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Latest Posts

Holding Hands Is Good For The Heart

A trained observer is what most electrophysiologists are. And being a trained observer carries over into real life, as would the handiness of a plumber, or the strength of a brick layer, or the wordsmithing of a journalist.

Will and I drive past our house.

“Where are we going now,” he asks in the exasperated tone of a 13 year old.

I need to take a picture.


Because middle-aged patients who’ve recently realized that their life is half over often seek clues to longevity.

Let’s take stressed-out, middle-aged patients who’ve somehow been rendered free of AF (maybe by a skillful ablation, or more likely just happenstance). Let’s also say they don’t smoke, drink excessively, have normal blood pressure, normal blood sugar, and aren’t obese. Is there anything else they can do to live longer, they often ask? Yes, I believe there is. Read more »

*This blog post was originally published at Dr John M*

The Long-Term Consequences Of Conditional Love

Conditional love is finally getting the press it deserves – and it is all bad! Sorry Dr. Phil and Supernanny, many of us do not believe that what children need or want (specifically approval or love) should be offered contingently or doled out as rewards or withheld until they behave according to our wishes. Praising children for doing something right or punishing if they do something wrong – are both conditional and counterproductive.

Research completed in 2004 (Assor & Roth) with adults and recently replicated with ninth graders (Deci) suggests that children who received conditional approval were in fact more likely to do what a parent wanted, but as adults, the children tend to not like their parents much, feel internal pressure to do things versus a sense of choice or control, and they often felt guilty or ashamed of their behavior. In addition, children who reported feeling more loved when they lived up to their parents’ expectations feel less worthy as adults. Read more »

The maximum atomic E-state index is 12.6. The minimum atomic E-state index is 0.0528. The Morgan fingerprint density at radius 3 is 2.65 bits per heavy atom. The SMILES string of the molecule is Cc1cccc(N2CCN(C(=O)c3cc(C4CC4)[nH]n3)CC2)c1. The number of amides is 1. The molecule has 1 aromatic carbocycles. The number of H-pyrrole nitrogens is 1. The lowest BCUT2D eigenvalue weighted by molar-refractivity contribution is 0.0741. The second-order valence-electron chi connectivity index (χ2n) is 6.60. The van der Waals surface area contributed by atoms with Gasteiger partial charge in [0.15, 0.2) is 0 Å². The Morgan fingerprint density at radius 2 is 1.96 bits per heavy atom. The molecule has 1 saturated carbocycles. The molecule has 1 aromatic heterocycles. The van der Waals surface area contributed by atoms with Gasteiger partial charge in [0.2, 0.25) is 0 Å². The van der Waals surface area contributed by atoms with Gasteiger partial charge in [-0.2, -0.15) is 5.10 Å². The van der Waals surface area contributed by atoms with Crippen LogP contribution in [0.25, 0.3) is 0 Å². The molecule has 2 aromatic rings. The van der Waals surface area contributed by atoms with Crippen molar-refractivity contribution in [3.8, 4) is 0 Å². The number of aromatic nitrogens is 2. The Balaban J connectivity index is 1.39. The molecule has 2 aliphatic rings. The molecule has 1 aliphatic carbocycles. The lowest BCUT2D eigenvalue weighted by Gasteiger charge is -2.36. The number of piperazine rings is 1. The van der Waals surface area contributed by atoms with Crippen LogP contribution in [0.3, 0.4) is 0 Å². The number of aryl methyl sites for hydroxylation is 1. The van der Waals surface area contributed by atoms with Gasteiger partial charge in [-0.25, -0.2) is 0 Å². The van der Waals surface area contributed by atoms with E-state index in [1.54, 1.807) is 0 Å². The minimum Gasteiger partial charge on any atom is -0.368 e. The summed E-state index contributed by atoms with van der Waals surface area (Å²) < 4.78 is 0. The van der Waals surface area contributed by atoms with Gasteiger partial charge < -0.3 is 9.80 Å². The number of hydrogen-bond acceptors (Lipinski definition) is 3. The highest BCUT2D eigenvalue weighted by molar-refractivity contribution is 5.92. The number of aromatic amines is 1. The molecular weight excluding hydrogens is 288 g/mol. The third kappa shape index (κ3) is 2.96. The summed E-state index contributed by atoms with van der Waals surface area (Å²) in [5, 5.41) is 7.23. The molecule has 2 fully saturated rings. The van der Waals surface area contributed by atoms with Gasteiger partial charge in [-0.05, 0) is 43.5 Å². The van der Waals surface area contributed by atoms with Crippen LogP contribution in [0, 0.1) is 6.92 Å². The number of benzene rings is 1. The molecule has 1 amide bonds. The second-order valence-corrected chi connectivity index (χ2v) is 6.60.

This post, The Long-Term Consequences Of Conditional Love, was originally published on by Nancy Brown, Ph.D..

Latest Interviews

IDEA Labs: Medical Students Take The Lead In Healthcare Innovation

It’s no secret that doctors are disappointed with the way that the U.S. healthcare system is evolving. Most feel helpless about improving their work conditions or solving technical problems in patient care. Fortunately one young medical student was undeterred by the mountain of disappointment carried by his senior clinician mentors…

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How To Be A Successful Patient: Young Doctors Offer Some Advice

I am proud to be a part of the American Resident Project an initiative that promotes the writing of medical students residents and new physicians as they explore ideas for transforming American health care delivery. I recently had the opportunity to interview three of the writing fellows about how to…

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Latest Book Reviews

Book Review: Is Empathy Learned By Faking It Till It’s Real?

I m often asked to do book reviews on my blog and I rarely agree to them. This is because it takes me a long time to read a book and then if I don t enjoy it I figure the author would rather me remain silent than publish my…

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The Spirit Of The Place: Samuel Shem’s New Book May Depress You

When I was in medical school I read Samuel Shem s House Of God as a right of passage. At the time I found it to be a cynical yet eerily accurate portrayal of the underbelly of academic medicine. I gained comfort from its gallows humor and it made me…

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Eat To Save Your Life: Another Half-True Diet Book

I am hesitant to review diet books because they are so often a tangled mess of fact and fiction. Teasing out their truth from falsehood is about as exhausting as delousing a long-haired elementary school student. However after being approached by the authors’ PR agency with the promise of a…

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